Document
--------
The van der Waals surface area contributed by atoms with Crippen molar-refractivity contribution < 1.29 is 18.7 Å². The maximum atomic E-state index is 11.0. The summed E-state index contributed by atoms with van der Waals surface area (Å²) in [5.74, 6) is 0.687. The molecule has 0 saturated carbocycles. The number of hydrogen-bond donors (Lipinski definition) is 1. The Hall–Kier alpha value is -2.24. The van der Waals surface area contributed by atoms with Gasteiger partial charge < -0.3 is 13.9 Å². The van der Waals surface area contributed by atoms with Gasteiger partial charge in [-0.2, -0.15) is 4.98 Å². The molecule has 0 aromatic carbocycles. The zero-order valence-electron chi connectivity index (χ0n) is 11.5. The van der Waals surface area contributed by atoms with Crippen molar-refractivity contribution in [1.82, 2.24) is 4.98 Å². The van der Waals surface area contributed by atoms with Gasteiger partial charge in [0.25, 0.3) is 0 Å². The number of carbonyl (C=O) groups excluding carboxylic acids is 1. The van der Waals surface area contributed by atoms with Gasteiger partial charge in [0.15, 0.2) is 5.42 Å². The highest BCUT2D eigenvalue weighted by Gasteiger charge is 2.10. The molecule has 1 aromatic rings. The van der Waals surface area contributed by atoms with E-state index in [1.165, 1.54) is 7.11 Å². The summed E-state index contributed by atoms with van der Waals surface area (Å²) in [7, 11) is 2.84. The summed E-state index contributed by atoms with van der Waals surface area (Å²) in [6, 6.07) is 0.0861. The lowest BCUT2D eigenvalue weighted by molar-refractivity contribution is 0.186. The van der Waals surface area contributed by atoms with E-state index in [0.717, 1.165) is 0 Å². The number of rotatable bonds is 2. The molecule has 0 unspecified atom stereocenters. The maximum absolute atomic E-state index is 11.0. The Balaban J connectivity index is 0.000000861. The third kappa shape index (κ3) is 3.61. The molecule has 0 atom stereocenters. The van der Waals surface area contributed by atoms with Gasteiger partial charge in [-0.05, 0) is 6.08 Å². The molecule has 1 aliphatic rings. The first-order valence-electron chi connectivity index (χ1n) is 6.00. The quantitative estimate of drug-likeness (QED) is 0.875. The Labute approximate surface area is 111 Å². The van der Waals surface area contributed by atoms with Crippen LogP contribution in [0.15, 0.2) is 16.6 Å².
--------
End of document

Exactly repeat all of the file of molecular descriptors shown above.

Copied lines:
The van der Waals surface area contributed by atoms with Crippen molar-refractivity contribution < 1.29 is 18.7 Å². The maximum atomic E-state index is 11.0. The summed E-state index contributed by atoms with van der Waals surface area (Å²) in [5.74, 6) is 0.687. The molecule has 0 saturated carbocycles. The number of hydrogen-bond donors (Lipinski definition) is 1. The Hall–Kier alpha value is -2.24. The van der Waals surface area contributed by atoms with Gasteiger partial charge < -0.3 is 13.9 Å². The van der Waals surface area contributed by atoms with Gasteiger partial charge in [-0.2, -0.15) is 4.98 Å². The molecule has 0 aromatic carbocycles. The zero-order valence-electron chi connectivity index (χ0n) is 11.5. The van der Waals surface area contributed by atoms with Crippen molar-refractivity contribution in [1.82, 2.24) is 4.98 Å². The van der Waals surface area contributed by atoms with Gasteiger partial charge in [0.25, 0.3) is 0 Å². The number of carbonyl (C=O) groups excluding carboxylic acids is 1. The van der Waals surface area contributed by atoms with Gasteiger partial charge in [0.15, 0.2) is 5.42 Å². The highest BCUT2D eigenvalue weighted by Gasteiger charge is 2.10. The molecule has 1 aromatic rings. The van der Waals surface area contributed by atoms with E-state index in [1.165, 1.54) is 7.11 Å². The summed E-state index contributed by atoms with van der Waals surface area (Å²) in [7, 11) is 2.84. The summed E-state index contributed by atoms with van der Waals surface area (Å²) in [6, 6.07) is 0.0861. The lowest BCUT2D eigenvalue weighted by molar-refractivity contribution is 0.186. The van der Waals surface area contributed by atoms with E-state index in [0.717, 1.165) is 0 Å². The number of rotatable bonds is 2. The molecule has 0 unspecified atom stereocenters. The maximum absolute atomic E-state index is 11.0. The Balaban J connectivity index is 0.000000861. The third kappa shape index (κ3) is 3.61. The molecule has 0 atom stereocenters. The van der Waals surface area contributed by atoms with Gasteiger partial charge in [-0.05, 0) is 6.08 Å². The molecule has 1 aliphatic rings. The first-order valence-electron chi connectivity index (χ1n) is 6.00. The quantitative estimate of drug-likeness (QED) is 0.875. The Labute approximate surface area is 111 Å². The van der Waals surface area contributed by atoms with Crippen LogP contribution in [0.15, 0.2) is 16.6 Å².